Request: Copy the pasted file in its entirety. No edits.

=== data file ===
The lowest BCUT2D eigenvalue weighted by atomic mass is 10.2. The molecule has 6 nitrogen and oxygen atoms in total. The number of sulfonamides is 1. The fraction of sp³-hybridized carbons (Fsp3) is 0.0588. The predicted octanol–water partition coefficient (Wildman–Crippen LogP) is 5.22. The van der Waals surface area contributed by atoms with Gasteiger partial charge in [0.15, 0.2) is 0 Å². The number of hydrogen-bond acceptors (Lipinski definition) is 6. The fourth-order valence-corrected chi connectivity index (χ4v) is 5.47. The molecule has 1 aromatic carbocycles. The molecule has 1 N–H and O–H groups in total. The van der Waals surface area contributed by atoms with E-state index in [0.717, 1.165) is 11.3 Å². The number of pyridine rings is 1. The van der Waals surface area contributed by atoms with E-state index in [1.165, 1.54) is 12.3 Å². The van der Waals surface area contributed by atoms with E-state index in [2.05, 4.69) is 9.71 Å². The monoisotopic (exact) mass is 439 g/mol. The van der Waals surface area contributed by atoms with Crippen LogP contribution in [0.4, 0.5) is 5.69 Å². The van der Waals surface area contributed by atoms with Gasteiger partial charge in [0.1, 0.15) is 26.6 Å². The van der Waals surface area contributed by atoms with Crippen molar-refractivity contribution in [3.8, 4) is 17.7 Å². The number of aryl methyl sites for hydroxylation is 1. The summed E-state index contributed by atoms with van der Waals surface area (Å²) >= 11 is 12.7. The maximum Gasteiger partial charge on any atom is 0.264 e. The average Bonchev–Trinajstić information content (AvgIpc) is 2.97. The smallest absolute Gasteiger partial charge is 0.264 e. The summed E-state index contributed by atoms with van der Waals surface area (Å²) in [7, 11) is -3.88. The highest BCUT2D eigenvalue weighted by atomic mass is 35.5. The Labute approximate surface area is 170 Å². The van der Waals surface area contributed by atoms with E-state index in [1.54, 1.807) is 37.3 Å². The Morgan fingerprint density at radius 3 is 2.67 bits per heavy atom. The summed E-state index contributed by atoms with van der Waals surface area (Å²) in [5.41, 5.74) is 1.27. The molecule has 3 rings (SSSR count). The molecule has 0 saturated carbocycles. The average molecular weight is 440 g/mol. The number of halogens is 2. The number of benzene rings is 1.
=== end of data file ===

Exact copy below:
The lowest BCUT2D eigenvalue weighted by atomic mass is 10.2. The molecule has 6 nitrogen and oxygen atoms in total. The number of sulfonamides is 1. The fraction of sp³-hybridized carbons (Fsp3) is 0.0588. The predicted octanol–water partition coefficient (Wildman–Crippen LogP) is 5.22. The van der Waals surface area contributed by atoms with Gasteiger partial charge in [0.15, 0.2) is 0 Å². The number of hydrogen-bond acceptors (Lipinski definition) is 6. The fourth-order valence-corrected chi connectivity index (χ4v) is 5.47. The molecule has 1 aromatic carbocycles. The molecule has 1 N–H and O–H groups in total. The van der Waals surface area contributed by atoms with E-state index in [0.717, 1.165) is 11.3 Å². The number of pyridine rings is 1. The van der Waals surface area contributed by atoms with E-state index in [1.165, 1.54) is 12.3 Å². The van der Waals surface area contributed by atoms with E-state index in [2.05, 4.69) is 9.71 Å². The monoisotopic (exact) mass is 439 g/mol. The van der Waals surface area contributed by atoms with Crippen LogP contribution in [0.4, 0.5) is 5.69 Å². The van der Waals surface area contributed by atoms with Gasteiger partial charge in [0.1, 0.15) is 26.6 Å². The van der Waals surface area contributed by atoms with Crippen molar-refractivity contribution in [3.8, 4) is 17.7 Å². The number of aryl methyl sites for hydroxylation is 1. The summed E-state index contributed by atoms with van der Waals surface area (Å²) >= 11 is 12.7. The maximum Gasteiger partial charge on any atom is 0.264 e. The average Bonchev–Trinajstić information content (AvgIpc) is 2.97. The smallest absolute Gasteiger partial charge is 0.264 e. The summed E-state index contributed by atoms with van der Waals surface area (Å²) in [7, 11) is -3.88. The highest BCUT2D eigenvalue weighted by atomic mass is 35.5. The Labute approximate surface area is 170 Å². The van der Waals surface area contributed by atoms with E-state index in [1.54, 1.807) is 37.3 Å². The Morgan fingerprint density at radius 3 is 2.67 bits per heavy atom. The summed E-state index contributed by atoms with van der Waals surface area (Å²) in [5.41, 5.74) is 1.27. The molecule has 3 rings (SSSR count). The molecule has 0 saturated carbocycles. The average molecular weight is 440 g/mol. The number of halogens is 2. The number of benzene rings is 1.